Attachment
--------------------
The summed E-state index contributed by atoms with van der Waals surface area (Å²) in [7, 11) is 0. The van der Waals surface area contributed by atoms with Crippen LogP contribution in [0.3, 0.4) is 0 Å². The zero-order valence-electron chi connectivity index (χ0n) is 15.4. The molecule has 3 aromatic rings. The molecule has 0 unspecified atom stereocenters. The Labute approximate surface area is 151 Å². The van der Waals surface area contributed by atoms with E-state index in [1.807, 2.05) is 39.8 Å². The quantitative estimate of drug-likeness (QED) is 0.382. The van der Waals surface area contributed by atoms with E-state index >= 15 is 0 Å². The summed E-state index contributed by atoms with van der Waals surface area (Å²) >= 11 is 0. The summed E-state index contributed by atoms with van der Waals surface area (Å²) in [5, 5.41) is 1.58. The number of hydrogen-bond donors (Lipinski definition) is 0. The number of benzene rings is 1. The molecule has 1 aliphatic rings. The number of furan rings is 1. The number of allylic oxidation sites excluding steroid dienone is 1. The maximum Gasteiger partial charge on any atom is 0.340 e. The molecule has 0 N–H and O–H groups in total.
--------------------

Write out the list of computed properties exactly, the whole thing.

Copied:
The summed E-state index contributed by atoms with van der Waals surface area (Å²) in [7, 11) is 0. The van der Waals surface area contributed by atoms with Crippen LogP contribution in [0.3, 0.4) is 0 Å². The zero-order valence-electron chi connectivity index (χ0n) is 15.4. The molecule has 3 aromatic rings. The molecule has 0 unspecified atom stereocenters. The Labute approximate surface area is 151 Å². The van der Waals surface area contributed by atoms with E-state index in [1.807, 2.05) is 39.8 Å². The quantitative estimate of drug-likeness (QED) is 0.382. The van der Waals surface area contributed by atoms with E-state index >= 15 is 0 Å². The summed E-state index contributed by atoms with van der Waals surface area (Å²) >= 11 is 0. The summed E-state index contributed by atoms with van der Waals surface area (Å²) in [5, 5.41) is 1.58. The number of hydrogen-bond donors (Lipinski definition) is 0. The number of benzene rings is 1. The molecule has 1 aliphatic rings. The number of furan rings is 1. The number of allylic oxidation sites excluding steroid dienone is 1. The maximum Gasteiger partial charge on any atom is 0.340 e. The molecule has 0 N–H and O–H groups in total.